As Canadians, Matt and I were able to take advantage of a 72 hour tourist visa while we had a layover in Beijing, China.
However, our adventure almost never happened.
This dilemma was due to the fact that Beijing has a strict 72 hour, I repeat SEVENTY-TWO HOUR visa exemption. A flight’s landing time to take-off time must not exceed that limit. Ours did, by 10 minutes. This was something an online Beijing visa “know-it-all” assured me would be fine. He mentioned the 72 hour clock starts once you get your arrival stamp from Beijing customs. WRONG!
So there we were, at the check-in counter of Milan’s Malpensa airport. Our eyes and mouths wide open in disbelief. We were told we could not board due to the excess of 10 minutes. After a while the check-in desk supervisor telephoned the airport in Beijing to explain our circumstances. Luckily, for us, with stern warnings and many ‘thank you’s we were able to board our flight (had it been 15 minutes instead of 10 we were told Beijing would have denied us).
Phew, we dodged that one!
After a sleep deprived, long overnight flight we proceeded through immigration, got our tourist visas and proceeded into the city to our guesthouse. After the adrenaline of our arrival subsided, we realized we were beat. We pretended to ourselves we would only nap for a short period of time…6 hours later we awoke to the dark and unfamiliar surroundings of the night. We left our guesthouse and proceeded to a large shopping street near the infamous night market. This market serves up all sorts of food including creepy crawlers such as; scorpions, spiders, crickets and worms. Not exactly the dinner I had in mind.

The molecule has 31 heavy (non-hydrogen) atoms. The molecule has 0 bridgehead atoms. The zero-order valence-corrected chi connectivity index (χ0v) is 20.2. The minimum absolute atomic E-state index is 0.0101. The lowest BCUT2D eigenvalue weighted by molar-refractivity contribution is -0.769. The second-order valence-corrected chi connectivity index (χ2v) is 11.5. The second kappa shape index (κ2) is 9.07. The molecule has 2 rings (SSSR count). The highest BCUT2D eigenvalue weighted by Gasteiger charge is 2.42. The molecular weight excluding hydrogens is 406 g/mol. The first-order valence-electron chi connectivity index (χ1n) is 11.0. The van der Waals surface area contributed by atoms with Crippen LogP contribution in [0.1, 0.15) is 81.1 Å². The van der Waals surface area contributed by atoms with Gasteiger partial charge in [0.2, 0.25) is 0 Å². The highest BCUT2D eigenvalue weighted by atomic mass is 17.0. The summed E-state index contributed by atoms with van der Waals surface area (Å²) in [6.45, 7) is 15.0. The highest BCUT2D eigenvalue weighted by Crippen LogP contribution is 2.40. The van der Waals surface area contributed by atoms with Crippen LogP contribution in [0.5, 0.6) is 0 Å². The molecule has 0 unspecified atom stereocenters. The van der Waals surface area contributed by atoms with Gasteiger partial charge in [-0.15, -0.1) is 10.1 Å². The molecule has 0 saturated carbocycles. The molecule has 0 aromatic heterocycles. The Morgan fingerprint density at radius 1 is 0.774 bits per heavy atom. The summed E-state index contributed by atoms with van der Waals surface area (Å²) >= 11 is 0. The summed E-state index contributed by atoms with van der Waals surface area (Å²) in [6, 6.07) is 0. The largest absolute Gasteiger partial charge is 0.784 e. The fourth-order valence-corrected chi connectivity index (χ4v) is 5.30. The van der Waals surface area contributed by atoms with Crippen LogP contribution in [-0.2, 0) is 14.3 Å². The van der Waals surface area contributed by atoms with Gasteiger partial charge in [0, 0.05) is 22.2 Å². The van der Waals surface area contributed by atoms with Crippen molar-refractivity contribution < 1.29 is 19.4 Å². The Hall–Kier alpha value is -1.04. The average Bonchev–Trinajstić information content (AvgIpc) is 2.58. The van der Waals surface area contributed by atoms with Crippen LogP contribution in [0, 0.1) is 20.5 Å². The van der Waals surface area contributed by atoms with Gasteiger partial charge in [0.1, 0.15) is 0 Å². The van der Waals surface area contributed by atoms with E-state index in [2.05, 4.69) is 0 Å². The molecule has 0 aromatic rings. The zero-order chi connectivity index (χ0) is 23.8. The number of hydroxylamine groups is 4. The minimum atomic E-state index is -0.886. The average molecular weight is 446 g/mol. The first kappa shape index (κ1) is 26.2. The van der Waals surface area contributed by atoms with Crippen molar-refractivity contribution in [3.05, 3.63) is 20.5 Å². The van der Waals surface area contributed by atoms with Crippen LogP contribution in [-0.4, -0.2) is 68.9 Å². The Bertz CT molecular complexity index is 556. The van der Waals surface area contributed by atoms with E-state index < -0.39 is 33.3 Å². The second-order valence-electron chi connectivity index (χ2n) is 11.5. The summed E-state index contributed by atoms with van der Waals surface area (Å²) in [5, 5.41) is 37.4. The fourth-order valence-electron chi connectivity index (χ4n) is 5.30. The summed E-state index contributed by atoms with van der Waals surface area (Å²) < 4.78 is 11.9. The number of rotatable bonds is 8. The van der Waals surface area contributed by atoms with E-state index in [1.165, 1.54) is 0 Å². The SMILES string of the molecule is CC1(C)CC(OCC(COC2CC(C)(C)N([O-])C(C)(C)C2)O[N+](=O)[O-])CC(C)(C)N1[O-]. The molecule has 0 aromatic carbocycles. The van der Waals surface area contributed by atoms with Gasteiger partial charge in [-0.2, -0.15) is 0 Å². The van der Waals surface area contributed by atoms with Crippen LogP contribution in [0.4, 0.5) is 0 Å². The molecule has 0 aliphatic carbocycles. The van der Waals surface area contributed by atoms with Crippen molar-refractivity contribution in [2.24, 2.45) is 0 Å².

We left that area as the stalls began to close (around 9pm) and found a few restaurants that were still serving food. We decided on a particularly busy spot and scooped up the last open table. We ordered a green tea, a beer, dumplings, a beef dish and a stew like chicken soup. While at dinner we met a lovely German expat across the table from us. He was very generous as he offered to share some of his dishes and also gave recommendations of food to eat and places to visit. His name was George and he quickly became our friend in Beijing. After dinner we settled our bill in which I noticed my green tea was pricier than Matt’s beer. I later discovered that quality green tea is very expensive in China.
It was getting late and after a big meal we decided to go back to the guesthouse and get some shut-eye.
This is how our 72 hour itinerary quickly turned into our 48 hour itinerary.
So here we go!
What to do in Beijing in 48 hours!
Visit the Great Wall of China
This just might be on most people’s bucket list. It is recognizable worldwide and even from outer space! If you’re in Beijing, a trip to the Great Wall is a must.
The wall dates back to 7th century BC and has a long history of protecting China’s northern borders. The tourists sections of the wall have been reconstructed and maintained for obvious reasons. Other parts have either disappeared due to vandalism, construction or are in a state of disrepair.
From the centre of Beijing it is possible to access The Wall by public transit. This is what Matt and I did. We boarded the 915 express bus and proceeded to its last stop. From there we took a mini-van to the wall. Please note, that taxi and mini-van drivers will be quite aggressive (not physically) and in-your face when it comes to acquiring a ride to The Wall from the bus stop. So be prepared to turn drivers down and bargain on a fair price.
I used this site to help navigate us to the Mutianya section of the Wall. There is other info on other sections of the wall as well.
Once you arrive the are 3 options to ascend to the Wall. You can take the gondola, ski lift or hike.